The 2023 NFL Draft is two months away, meaning it’s time for endless speculation and mock drafts.
The Green Bay Packers currently hold 11 selections in the 2023 draft, second most in the NFL. Green Bay finds themselves in limbo between a rebuilding year and a reloading year. Whether Aaron Rodgers returns to the team or not, this draft is crucial not only for acquiring building blocks for the future, but for juicing up the roster for the 2023 campaign.
The Packers barely have enough cash to pay the upcoming crop of rookies, so big, splashy free agent signings are basically out of the question this offseason. They’ll be relying on rookies to make an immediate impact.
From now until the draft on April 27, I’ll be analyzing some of the top prospects that Green Bay could realistically select with their top picks in the draft.
TE Dalton Kincaid, Utah
In 2022, Kincaid had a stellar 90.2 grade from Pro Football Focus and ranked 25th on their big board. The 23-year-old is listed at 6’4, 240 lbs. Kincaid is generally known as someone who can struggle as a blocker but excels as an athletic receiving threat. He’s already being mocked by some to the Packers with their 15th overall pick.
- Strong hands
- Change of direction
- Doesn’t shy away from contact
- Blocking effort
- Played in a Packers-like, west-coast style offense (short passes, YAC)
In terms of the passing game, Kincaid would fit very well into the Packers short-passing, west-coast style offense. Kincaid played in a similar offense at Utah, catching a lot of short drag, curl and out-routes. Kincaid was often put in motion before the snap in both the pass and run game.
One of Kincaid’s biggest strengths that pops on film is his burst and change of direction. He looks like Travis Kelce in that he can catch the ball and then quickly flip his hips to turn upfield. His style of running and the way he slips defenders reminds me of Kelce as well. He’s great after the catch not only because of his burst and speed but also because he doesn’t shy away contact, usually fighting for extra yardage and falling forward.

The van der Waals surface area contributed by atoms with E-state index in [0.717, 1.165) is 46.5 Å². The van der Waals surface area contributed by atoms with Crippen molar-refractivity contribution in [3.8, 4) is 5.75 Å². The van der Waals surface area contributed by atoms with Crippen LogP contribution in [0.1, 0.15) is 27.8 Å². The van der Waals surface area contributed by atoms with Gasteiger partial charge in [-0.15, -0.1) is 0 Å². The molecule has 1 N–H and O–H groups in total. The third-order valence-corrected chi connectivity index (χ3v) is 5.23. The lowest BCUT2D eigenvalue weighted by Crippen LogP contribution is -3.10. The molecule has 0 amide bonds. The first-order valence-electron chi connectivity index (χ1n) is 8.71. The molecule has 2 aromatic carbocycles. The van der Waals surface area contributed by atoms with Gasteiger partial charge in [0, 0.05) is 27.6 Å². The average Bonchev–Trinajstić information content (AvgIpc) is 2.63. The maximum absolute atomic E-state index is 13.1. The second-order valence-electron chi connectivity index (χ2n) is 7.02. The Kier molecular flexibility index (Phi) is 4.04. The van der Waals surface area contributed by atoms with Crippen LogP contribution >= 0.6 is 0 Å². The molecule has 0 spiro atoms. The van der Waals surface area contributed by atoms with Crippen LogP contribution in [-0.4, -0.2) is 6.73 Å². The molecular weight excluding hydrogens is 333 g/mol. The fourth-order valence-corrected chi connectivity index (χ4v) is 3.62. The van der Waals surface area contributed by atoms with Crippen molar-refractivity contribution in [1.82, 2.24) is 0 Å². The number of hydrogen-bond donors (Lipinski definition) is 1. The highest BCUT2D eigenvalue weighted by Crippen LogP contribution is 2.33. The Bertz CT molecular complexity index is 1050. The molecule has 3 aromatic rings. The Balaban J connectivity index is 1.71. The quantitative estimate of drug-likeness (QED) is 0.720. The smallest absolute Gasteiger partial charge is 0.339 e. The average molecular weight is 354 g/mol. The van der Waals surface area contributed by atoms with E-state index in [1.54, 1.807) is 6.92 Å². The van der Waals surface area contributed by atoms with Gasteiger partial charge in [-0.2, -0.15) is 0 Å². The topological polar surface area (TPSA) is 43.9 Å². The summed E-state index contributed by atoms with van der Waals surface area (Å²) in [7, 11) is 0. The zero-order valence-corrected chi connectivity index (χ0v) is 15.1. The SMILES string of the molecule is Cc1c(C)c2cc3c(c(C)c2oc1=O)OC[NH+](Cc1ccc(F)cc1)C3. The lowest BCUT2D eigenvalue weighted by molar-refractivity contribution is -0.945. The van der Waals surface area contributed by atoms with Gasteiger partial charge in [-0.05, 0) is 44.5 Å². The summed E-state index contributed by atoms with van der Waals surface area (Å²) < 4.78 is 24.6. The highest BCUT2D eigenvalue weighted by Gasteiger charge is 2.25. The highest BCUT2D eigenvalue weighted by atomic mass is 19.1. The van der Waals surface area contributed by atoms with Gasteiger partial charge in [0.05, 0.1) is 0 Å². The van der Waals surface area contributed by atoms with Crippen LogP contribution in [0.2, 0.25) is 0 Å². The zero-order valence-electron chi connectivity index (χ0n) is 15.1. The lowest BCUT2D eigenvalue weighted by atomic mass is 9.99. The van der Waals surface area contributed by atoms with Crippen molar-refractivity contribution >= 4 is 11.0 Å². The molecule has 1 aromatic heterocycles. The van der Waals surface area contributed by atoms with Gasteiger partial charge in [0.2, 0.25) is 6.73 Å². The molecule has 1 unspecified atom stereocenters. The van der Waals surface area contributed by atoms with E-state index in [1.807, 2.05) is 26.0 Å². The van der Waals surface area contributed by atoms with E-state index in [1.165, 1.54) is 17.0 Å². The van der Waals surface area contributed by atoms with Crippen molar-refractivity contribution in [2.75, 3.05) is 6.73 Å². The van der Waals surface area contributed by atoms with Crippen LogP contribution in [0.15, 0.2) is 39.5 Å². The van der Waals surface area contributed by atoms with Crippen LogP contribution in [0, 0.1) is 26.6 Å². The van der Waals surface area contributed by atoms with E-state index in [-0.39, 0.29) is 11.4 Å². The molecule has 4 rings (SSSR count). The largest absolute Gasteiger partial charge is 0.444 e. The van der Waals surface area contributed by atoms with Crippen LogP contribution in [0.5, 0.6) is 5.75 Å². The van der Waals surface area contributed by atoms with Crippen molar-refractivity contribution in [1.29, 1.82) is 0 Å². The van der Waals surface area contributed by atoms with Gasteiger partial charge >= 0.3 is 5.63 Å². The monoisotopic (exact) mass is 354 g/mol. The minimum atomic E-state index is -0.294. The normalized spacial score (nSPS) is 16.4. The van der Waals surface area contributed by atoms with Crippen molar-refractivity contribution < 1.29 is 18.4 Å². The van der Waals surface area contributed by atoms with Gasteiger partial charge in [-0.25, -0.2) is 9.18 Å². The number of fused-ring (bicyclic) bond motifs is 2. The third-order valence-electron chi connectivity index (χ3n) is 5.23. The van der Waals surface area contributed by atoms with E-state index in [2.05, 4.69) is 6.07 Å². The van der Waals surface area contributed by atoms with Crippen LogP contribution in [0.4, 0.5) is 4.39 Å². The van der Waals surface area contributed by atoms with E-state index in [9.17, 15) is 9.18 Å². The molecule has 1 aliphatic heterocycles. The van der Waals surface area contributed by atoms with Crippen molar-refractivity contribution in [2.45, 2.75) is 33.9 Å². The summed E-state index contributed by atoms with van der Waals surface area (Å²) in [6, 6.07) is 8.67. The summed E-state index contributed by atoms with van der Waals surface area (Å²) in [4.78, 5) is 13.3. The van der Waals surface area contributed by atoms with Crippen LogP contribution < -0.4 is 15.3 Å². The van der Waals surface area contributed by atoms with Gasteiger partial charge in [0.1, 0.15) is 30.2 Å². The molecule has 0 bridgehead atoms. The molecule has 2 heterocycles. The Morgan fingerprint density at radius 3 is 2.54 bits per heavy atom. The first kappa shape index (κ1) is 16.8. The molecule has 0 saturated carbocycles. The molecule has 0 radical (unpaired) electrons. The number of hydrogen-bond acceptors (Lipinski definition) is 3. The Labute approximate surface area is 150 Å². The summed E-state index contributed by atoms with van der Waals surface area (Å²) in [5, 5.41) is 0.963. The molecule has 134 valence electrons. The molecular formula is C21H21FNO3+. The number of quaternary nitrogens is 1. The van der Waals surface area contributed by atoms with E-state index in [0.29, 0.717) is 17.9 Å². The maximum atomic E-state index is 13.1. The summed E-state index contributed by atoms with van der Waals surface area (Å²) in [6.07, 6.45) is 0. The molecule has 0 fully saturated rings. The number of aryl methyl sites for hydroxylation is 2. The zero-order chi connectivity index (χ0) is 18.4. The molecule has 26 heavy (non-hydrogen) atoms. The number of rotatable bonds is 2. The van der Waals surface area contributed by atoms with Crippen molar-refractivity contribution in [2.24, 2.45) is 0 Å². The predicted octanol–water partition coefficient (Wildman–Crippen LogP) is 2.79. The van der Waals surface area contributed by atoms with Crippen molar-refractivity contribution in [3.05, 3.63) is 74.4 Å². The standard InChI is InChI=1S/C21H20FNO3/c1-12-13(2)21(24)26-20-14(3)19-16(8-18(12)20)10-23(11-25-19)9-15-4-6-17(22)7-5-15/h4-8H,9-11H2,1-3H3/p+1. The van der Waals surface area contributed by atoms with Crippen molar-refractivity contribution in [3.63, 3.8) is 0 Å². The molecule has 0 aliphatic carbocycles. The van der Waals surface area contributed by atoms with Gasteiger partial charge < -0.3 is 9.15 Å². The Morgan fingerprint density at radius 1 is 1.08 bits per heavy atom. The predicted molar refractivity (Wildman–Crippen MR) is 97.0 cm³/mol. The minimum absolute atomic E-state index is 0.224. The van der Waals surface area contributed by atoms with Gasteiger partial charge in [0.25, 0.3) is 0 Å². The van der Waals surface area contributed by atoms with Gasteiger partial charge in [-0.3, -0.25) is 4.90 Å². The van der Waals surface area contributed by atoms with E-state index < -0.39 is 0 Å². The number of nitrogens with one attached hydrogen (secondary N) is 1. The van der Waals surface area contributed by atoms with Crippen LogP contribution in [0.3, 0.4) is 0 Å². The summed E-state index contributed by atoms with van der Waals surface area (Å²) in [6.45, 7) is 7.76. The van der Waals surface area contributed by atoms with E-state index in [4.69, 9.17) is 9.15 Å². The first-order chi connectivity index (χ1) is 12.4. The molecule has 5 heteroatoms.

Not many drops appear on Kincaid’s tape. He’s got strong hands through the catch, routinely making catches with defender’s arms draped over him. Though the offense he played in didn’t ask him to go deep too often, he’s capable of making tough catches over defenders and finishing to the ground. He’s athletic enough to beat linebackers on seam routes and can hang with cornerbacks on the outside thanks to his combination of size and speed.
Though he’s a little undersized for a tight end in the run game, Kincaid usually shows good effort. He’s certainly not an atrocious, unusable blocker. He often gives a good initial hit on his block attempts, which can sometimes be just enough.
- Doesn’t square up in blocks well – gives a good initial hit, loses it
- Sometimes plays too frantic, misses blocks, stumbles
- Smaller frame – can get shoved off routes and pushed in the run game
Size is a slight issue for Kincaid. In many ways, he looks like and plays like a wide receiver. His size shouldn’t be too big of an issue in the pass game – he’s still taller than the typical linebacker, corner or safety – but he’d need the help of an NFL weight-lifting regiment to advance his skills as a run blocker. It wasn’t a frequent issue on tape, but occasionally Kincaid can be knocked off his route by a good bump from a linebacker
Kincaid shows a great motor in the run game, though he sometimes appears frantic looking for work in the run game, causing a defender to slip by him while his head is on a swivel. He can end up on the ground on run plays. Though he gives a good initial hit on his blocks, he has trouble squaring up and driving defenders backwards. At his best, he gets good positioning and can hold a defender in place.
Kincaid’s athleticism is absolutely his best trait that has vaulted him into the first-round conversation. Not many tight ends in the NFL right now move like him. His downfield receiving potential doesn’t seem to have been fully unlocked yet, but his sure hands and ability to make moves after the catch are special.
The draft CliffsNotes seem true in that Kincaid isn’t an exceptional blocker. In fact, for a tight end, he might be a bit below average. However, his potential to increase his weight and strength and his willingness to block make it so this shouldn’t necessarily push him out of the first round.
Kincaid is a type of tight end the Packers haven’t had in a long, long time. It’s fun to imagine how Green Bay could implement his skills into the passing game alongside Christian Watson and Aaron Jones. Still, Green Bay likes their receivers and tight ends to be able to block well. If I had to guess, the Packers likely won’t spend their first-round pick on any tight end. I personally don’t completely buy into the idea of drafting a tight end in the first round. If they can somehow snag him in the second round, I’d love the pick.
Liam O’Donnell is a devoted Packers fan and an aspiring sportswriter from Milwaukee. He writes for PackersTalk.com and you can follow him on twitter at @liamodonnell___.
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